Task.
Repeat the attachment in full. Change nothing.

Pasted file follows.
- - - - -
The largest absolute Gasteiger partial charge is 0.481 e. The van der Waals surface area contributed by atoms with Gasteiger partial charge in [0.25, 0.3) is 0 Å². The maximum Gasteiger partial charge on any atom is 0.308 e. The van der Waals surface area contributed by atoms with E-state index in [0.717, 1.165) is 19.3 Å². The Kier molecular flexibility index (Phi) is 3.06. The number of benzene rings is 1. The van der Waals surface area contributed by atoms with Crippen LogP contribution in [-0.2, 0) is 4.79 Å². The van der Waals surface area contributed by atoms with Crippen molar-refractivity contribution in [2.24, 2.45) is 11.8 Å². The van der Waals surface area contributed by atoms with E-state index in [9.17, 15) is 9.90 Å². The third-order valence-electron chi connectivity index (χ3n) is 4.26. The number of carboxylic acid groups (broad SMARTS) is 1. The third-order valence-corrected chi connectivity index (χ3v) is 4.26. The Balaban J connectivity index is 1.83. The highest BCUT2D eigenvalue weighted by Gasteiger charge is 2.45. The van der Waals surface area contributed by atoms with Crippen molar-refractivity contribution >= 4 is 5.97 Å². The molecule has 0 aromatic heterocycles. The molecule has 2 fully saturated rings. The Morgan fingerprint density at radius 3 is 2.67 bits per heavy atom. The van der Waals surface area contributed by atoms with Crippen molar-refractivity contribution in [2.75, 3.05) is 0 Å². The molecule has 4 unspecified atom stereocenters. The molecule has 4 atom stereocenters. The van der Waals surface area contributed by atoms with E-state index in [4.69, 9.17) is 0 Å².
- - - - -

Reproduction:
The largest absolute Gasteiger partial charge is 0.481 e. The van der Waals surface area contributed by atoms with Gasteiger partial charge in [0.25, 0.3) is 0 Å². The maximum Gasteiger partial charge on any atom is 0.308 e. The van der Waals surface area contributed by atoms with E-state index in [0.717, 1.165) is 19.3 Å². The Kier molecular flexibility index (Phi) is 3.06. The number of benzene rings is 1. The van der Waals surface area contributed by atoms with Crippen LogP contribution in [-0.2, 0) is 4.79 Å². The van der Waals surface area contributed by atoms with Crippen molar-refractivity contribution in [2.24, 2.45) is 11.8 Å². The van der Waals surface area contributed by atoms with E-state index in [9.17, 15) is 9.90 Å². The third-order valence-electron chi connectivity index (χ3n) is 4.26. The number of carboxylic acid groups (broad SMARTS) is 1. The third-order valence-corrected chi connectivity index (χ3v) is 4.26. The Balaban J connectivity index is 1.83. The highest BCUT2D eigenvalue weighted by Gasteiger charge is 2.45. The van der Waals surface area contributed by atoms with Crippen molar-refractivity contribution >= 4 is 5.97 Å². The molecule has 0 aromatic heterocycles. The molecule has 2 fully saturated rings. The Morgan fingerprint density at radius 3 is 2.67 bits per heavy atom. The van der Waals surface area contributed by atoms with Crippen molar-refractivity contribution in [2.75, 3.05) is 0 Å². The molecule has 4 unspecified atom stereocenters. The molecule has 4 atom stereocenters. The van der Waals surface area contributed by atoms with E-state index in [4.69, 9.17) is 0 Å².